Adaptive Management of Duck Hunting in Australia: An Assessment of Issues was written by Associate Professor Graham Hall from the School of Animal Studies at The University of Queensland under the commission of the SSAA. Hall states that duck hunting in Australia provides an example of how native species interact with natural and cultural values within a culturally-contested landscape. Many of the perceived threats to ducks have a low management priority because of the limited information such as species distribution, variations in density, survival rates and other life-history characteristics and population rebound potential. There has also been insufficient development of techniques that are essential to adaptive programs in the long term. Hall suggests that only with long-term monitoring on habitat-density hunting relationships will duck managers be able to overcome the hurdles of hunting and non-hunting of ducks.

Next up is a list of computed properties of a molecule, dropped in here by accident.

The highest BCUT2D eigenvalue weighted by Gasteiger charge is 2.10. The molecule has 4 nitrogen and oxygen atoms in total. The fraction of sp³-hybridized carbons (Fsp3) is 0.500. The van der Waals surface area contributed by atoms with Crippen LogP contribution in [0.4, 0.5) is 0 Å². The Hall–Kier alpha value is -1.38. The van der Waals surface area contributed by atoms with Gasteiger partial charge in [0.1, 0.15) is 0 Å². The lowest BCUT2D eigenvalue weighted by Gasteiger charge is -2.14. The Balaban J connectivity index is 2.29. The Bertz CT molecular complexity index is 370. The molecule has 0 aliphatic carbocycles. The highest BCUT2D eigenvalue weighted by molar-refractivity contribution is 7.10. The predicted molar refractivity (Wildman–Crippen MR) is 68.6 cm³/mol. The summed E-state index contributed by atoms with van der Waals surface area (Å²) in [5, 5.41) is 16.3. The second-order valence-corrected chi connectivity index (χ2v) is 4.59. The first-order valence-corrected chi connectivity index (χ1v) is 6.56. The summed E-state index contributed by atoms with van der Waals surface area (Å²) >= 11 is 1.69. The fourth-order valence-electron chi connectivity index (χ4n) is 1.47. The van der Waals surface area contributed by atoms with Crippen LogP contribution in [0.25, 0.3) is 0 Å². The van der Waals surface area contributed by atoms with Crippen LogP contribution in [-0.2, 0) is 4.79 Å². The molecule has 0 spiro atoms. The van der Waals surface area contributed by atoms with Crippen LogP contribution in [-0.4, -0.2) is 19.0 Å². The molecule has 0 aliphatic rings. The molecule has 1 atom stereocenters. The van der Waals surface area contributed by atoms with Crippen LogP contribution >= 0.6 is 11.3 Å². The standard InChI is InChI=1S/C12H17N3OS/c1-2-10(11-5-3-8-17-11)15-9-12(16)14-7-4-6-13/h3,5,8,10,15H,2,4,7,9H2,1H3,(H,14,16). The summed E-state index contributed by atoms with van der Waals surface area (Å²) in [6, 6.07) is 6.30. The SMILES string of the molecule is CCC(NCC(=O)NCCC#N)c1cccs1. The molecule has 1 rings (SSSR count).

Adaptive management (AM) is proposed as a technique that links available data to decisions, which can then be applied to the managed hunting season to allow its performance to be monitored. Through this process of trial and error, AM allows for better decisions to evolve about how to manage seasons. An essential component of AM involves agreement and commitment by all stakeholders to the AM process and trust and risk-taking, which is impossible to achieve if the management authority applies the ‘precautionary principle’ to placate organisations opposed to duck hunting. Risk and uncertainty are core components of AM and efforts to counter possible or potential risks on the basis of being ‘precautionary’ is scientifically counterproductive within any AM program.